Why would you seek out a wide angle lens for its "bokeh characteristics"? Bokeh is as much (actually more) of a characteristic of focal length (tele) and distance to subject than wideness of apertures. Bokeh is used for subject isolation. It is something you look for in 50mm or longer focal lengths. Why would you get a wide angle lens and shoot so close to a subject -- especially human subjects, so as to distort them? Then fret because you don't like how the out of focus areas render? WA lenses are for getting as much of the X, Y axis in the frame and as much of the Z axis in focus as possible. The only time I use the 24/2.8 I referenced's close-focus capability is if I stumble upon a blot or a knot or something and happen to have that on the camera and want to shoot in tight -- not something you typically do with a lens this wide and not something anyone does very often. I'm not worried about the lens's "bokeh" in those rare cases.

As for speed. You gain a good stop or two just by virtue of the fact that you can shoot handheld at lower shutter speeds with a WA lens. This is why having a WA lens with vibration reduction is far less important than with a telephoto. Sure -- it's better to have wide apertures than not and speed is always better. But performance suffers more wide open, they're bigger, and they cost more. It's less important because the application of a wide angle lens in not usually for low light candid photography and you gain a couple stops in shutter speed (like I said).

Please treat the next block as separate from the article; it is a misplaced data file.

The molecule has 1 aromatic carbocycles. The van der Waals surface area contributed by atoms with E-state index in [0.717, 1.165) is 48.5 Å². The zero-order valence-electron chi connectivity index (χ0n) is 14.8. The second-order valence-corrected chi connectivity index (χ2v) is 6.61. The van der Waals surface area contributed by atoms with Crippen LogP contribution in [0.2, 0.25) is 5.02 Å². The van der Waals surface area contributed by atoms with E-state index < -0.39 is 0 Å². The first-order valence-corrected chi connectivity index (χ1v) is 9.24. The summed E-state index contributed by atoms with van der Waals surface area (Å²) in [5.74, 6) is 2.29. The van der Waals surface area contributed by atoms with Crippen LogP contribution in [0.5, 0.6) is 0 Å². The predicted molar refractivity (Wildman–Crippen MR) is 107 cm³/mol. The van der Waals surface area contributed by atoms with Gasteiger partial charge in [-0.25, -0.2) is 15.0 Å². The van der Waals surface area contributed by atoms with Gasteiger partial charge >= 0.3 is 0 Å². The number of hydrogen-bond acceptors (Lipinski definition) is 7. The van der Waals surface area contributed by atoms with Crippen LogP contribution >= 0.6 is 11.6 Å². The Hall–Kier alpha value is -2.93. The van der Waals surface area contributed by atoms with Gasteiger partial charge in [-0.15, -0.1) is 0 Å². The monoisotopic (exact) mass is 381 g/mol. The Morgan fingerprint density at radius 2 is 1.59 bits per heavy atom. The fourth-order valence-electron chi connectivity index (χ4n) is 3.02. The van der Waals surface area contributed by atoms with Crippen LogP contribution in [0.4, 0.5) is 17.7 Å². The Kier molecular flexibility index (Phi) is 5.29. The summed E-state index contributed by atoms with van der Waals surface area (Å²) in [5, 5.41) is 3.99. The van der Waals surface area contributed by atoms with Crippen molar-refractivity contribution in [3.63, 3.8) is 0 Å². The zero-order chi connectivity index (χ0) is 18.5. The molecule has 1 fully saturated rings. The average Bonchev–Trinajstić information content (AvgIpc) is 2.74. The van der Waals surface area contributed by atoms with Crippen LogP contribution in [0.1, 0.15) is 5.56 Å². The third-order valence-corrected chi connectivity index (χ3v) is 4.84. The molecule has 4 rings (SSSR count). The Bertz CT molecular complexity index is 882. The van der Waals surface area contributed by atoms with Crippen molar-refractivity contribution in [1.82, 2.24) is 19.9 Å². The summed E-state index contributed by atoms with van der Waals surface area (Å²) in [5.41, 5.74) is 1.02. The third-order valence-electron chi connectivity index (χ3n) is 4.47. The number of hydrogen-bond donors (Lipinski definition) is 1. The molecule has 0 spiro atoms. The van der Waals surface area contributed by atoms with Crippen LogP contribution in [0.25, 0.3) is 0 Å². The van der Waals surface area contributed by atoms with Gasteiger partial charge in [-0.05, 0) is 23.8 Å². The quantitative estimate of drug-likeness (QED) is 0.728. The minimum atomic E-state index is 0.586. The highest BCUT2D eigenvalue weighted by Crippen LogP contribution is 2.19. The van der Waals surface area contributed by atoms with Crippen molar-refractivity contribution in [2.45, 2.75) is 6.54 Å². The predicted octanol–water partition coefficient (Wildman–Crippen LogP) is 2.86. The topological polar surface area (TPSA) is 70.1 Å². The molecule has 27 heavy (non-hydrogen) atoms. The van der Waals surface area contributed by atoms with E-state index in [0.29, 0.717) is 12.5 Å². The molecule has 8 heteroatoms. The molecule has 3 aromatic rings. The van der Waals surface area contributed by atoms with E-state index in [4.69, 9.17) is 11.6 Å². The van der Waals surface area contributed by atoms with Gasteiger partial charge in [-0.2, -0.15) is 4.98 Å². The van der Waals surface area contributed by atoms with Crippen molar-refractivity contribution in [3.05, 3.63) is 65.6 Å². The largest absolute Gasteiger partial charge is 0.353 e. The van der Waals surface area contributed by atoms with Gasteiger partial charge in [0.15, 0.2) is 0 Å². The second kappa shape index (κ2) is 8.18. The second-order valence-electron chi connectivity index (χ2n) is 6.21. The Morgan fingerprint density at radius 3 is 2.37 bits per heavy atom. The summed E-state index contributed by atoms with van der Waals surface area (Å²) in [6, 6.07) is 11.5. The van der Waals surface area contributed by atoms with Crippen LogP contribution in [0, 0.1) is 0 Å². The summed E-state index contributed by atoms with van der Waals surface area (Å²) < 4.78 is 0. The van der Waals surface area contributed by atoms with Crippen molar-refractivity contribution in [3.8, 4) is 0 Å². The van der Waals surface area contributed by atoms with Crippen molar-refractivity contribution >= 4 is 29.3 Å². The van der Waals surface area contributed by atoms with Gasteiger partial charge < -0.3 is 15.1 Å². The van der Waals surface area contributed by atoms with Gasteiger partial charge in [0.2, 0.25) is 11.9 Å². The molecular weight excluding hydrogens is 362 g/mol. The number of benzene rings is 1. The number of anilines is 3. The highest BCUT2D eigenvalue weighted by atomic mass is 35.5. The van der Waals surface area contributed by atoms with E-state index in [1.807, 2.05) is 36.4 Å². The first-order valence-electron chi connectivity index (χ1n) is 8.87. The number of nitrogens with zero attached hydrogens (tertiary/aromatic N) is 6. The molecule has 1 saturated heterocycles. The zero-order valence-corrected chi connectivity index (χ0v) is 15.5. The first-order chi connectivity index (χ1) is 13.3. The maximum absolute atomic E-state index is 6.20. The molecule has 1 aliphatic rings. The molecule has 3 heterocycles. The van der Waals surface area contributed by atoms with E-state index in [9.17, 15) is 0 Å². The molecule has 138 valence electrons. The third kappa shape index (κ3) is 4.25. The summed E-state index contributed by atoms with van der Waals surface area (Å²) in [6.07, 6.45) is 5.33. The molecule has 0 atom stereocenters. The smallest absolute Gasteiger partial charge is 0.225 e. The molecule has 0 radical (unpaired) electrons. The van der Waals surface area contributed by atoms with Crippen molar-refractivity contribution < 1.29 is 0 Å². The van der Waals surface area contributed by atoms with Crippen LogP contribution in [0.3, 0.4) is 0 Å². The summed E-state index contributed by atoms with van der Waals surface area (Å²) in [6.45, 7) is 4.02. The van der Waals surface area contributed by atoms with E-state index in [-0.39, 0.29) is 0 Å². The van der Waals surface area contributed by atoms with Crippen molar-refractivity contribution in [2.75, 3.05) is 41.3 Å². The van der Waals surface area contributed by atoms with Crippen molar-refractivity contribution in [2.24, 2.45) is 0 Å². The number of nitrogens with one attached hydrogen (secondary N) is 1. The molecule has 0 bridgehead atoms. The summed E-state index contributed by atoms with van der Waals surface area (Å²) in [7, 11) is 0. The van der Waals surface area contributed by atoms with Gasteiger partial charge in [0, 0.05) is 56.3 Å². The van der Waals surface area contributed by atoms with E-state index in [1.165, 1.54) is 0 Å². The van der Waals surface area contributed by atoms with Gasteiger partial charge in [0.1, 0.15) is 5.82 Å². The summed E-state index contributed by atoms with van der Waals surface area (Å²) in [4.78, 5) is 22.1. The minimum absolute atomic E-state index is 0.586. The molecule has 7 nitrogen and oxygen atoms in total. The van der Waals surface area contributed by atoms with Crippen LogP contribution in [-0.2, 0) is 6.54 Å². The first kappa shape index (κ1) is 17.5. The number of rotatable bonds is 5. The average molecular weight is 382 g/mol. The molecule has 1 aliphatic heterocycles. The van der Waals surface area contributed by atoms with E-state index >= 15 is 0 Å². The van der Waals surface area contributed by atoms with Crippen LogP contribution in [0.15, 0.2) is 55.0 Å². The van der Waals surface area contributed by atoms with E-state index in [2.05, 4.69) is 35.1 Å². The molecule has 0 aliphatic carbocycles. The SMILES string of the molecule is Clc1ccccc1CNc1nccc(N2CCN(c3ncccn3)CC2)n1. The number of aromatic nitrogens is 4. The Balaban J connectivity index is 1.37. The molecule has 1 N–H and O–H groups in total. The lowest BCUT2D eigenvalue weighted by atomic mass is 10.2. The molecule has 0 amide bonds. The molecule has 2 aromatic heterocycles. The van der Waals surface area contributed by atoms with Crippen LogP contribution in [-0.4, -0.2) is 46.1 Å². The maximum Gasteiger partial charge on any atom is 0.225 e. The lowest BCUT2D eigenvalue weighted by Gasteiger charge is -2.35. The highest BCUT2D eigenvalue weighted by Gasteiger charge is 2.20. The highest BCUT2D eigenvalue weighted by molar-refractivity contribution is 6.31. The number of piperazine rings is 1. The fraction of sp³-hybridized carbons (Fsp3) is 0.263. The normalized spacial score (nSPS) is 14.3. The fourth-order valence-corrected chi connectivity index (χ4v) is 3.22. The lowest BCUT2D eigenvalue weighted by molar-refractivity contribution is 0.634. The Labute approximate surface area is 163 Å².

You're better off using a flash with these lenses indoors, maximize their depth of field and get a nice crisp image and shoot at working apertures instead of "wide open" at slow shutter speeds hand-held and then worrying about "bokeh" in a WA lens.

"Staggering"
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Old 12-21-2018   #50
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Actually, know what you really want with a WA lens? NO bokeh! Ever!
The bold text seemed to be telling me what I want, which is no bokeh ever with wide angle. And that's incorrect. What I want is control.

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Originally Posted by NickTrop View Post
I don't. And in those times I use a lens with a different focal length. A 50? An 85? A 135? Heck -- even a 35. But when I do want everything in focus all the time, and I want to fit everything in the frame, I might use a WA lens.
I don't think this thread is about 135 and 85mm lenses, but what I want from those focal lengths is the same as what I want from wide angle: control.
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Old 12-21-2018   #51
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Originally Posted by jawarden View Post
Speed is good. If all else fails, speed is good.
To an extent, yes; I'd say: speed is *fun*.

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Originally Posted by jawarden View Post
Why would you want everything in perfect focus at all times? Why would you not want flexibility and control over your images?
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Originally Posted by jawarden View Post
The bold text seemed to be telling me what I want, which is no bokeh ever with wide angle. And that's incorrect. What I want is control.

I don't think this thread is about 135 and 85mm lenses, but what I want from those focal lengths is the same as what I want from wide angle: control.
Wait wait wait, you want control more than you want fun? Hmmmm... a humble Volkswagen is much easier to control than a Porsche, let alone a Ferrari...

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Old 12-21-2018   #52
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To an extent, yes; I'd say: speed is *fun*.

Wait wait wait, you want control more than you want fun? Hmmmm... a humble Volkswagen is much easier to control than a Porsche, let alone a Ferrari...

I'm not sure what to say, but I never used the word fun in this thread so I don't know how you reached your conclusion about Volkswagens, which I also didn't mention. Sheesh.

Fun, since you mentioned it, is why I photograph because it's not my job but an enjoyable hobby. If it wasn't fun I wouldn't do it.
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Old 12-21-2018   #53